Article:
Metal stocks top underperformers in 2013; outlook mixed

June 28, 2013

Shares of Indian metal companies are going through a rough patch in 2013 as a slowing economy at home coupled with rising input costs and weakness in Europe hurts demand.

Indian shares have had a mixed year so far, but the BSE metals index, which is a barometer of metal companies’ performance in India, has been the worst performer among sectors, data shows.

The 13-share metals index is down more than 33 percent this year, widely underperforming the benchmark BSE Sensex that has lost nearly 3 percent.

“Recovery is quite uncertain. China has slowed down. Once the demand slows down the pick-up in demand will take a lot of time,” said Sanjay Jain, senior vice-president at Motilal Oswal Securities.

Signs of slowing growth in China, which is the world’s top consumer of metals such as copper and steel, have dampened prospects, while weakness across Europe continues to weigh on the sector.

Metal stocks also suffered because of global overcapacity, rising input costs and delays in obtaining procedural clearances for mines, analysts say.

Ernst & Young said in a report that growth in global steel demand is unlikely to improve significantly in 2013 and sluggish demand combined with factors such as excess steelmaking capacity will challenge the sustainability of high-cost producers.

Despite the odds, there are some who believe the sector can recover.

“My view is in one quarter we will see some recovery. The speed of government spending will increase in the next six months time,” said Deepak Ladha, executive director at Ladderup Corporate Advisory.


Data shows that metal stocks are also among leading decliners in the 30-share BSE Sensex, with Jindal Steel, Tata Steel and Sterlite Industries at the top of the losers’ list in 2013.

Jindal Steel, which is down more than 50 percent this year, has suffered because of the alleged involvement in the ‘coalgate’ scam, while shares in companies such as Tata Steel have lost 38 percent.

Weakness in the European region has weighed on Tata Steel, India’s largest steelmaker by market value. The company had paid $13 billion to acquire Anglo-Dutch steelmaker Corus in 2007.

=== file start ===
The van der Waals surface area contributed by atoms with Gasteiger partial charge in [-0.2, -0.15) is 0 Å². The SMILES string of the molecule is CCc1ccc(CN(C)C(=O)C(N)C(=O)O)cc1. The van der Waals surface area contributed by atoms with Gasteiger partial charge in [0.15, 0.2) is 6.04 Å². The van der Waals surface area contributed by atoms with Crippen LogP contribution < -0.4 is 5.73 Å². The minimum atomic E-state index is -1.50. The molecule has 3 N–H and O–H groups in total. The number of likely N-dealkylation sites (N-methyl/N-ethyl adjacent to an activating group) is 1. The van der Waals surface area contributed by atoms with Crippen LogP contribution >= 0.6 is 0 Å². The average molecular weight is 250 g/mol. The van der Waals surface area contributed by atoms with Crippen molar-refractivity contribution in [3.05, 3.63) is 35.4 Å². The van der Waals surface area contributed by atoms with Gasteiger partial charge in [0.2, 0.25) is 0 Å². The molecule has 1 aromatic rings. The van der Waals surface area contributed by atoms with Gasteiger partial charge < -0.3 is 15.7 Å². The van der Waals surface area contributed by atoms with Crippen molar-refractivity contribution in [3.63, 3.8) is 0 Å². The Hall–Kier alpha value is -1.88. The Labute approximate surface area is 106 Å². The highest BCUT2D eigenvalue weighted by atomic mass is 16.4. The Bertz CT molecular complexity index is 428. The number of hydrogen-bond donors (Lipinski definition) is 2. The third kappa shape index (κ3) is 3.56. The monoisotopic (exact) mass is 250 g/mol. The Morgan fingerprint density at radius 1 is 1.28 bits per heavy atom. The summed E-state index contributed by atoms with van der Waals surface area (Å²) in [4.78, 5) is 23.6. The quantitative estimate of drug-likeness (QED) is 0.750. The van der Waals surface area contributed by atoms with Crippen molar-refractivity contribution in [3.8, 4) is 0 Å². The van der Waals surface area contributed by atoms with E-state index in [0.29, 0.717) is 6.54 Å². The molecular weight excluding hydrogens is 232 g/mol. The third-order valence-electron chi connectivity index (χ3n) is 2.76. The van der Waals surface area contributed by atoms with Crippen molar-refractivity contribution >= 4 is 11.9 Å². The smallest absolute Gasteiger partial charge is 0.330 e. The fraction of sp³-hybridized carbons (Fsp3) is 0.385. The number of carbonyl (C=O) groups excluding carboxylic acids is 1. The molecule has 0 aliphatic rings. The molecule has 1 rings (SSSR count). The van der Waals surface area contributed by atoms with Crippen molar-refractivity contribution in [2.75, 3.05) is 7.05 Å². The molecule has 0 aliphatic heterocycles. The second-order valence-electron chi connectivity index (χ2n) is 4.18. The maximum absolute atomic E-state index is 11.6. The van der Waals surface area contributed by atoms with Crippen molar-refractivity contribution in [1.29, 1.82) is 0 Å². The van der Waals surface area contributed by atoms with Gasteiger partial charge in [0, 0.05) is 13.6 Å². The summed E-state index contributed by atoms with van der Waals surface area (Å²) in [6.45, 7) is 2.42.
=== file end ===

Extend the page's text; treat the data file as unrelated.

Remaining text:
Two-thirds of Tata Steel’s 27 million tonne annual capacity is in Europe, and the company said in May that “severely depressed” conditions there are expected to continue over the short to medium term.

However, some analysts are optimistic about the stock’s future. According to Thomson Reuters data, 29 of the 48 analysts covering Tata Steel have a ‘buy’ or equivalent rating on the stock.

“Recent correction in stock price discounts the weak uncertain global environment and higher-than-estimated borrowing,” Avendus Securities said in a research note, as it maintained its ‘buy’ on Tata Steel with a target price of 325 rupees.

Other metal stocks that are among the major losers this year include Sterlite Industries, which has lost 32 percent in 2013 and is currently trading near its lowest levels since early 2009. The diversified metals and mining company had its own problems in recent months, when its Tuticorin copper smelter was shut for two months on environmental concerns.

Other top losers in the BSE metals index include SAIL and NALCO. The shares in these companies have lost around 40 percent during the period.

Despite the recent falls, 11 of 21 analysts covering NALCO have a ‘sell’ or equivalent rating on the stock, data shows. On SAIL, 17 of 40 analysts have a ‘sell’ or equivalent rating while 12 recommend holding the stock.

(You can follow Ankush on Twitter at @ankush_patrakar)

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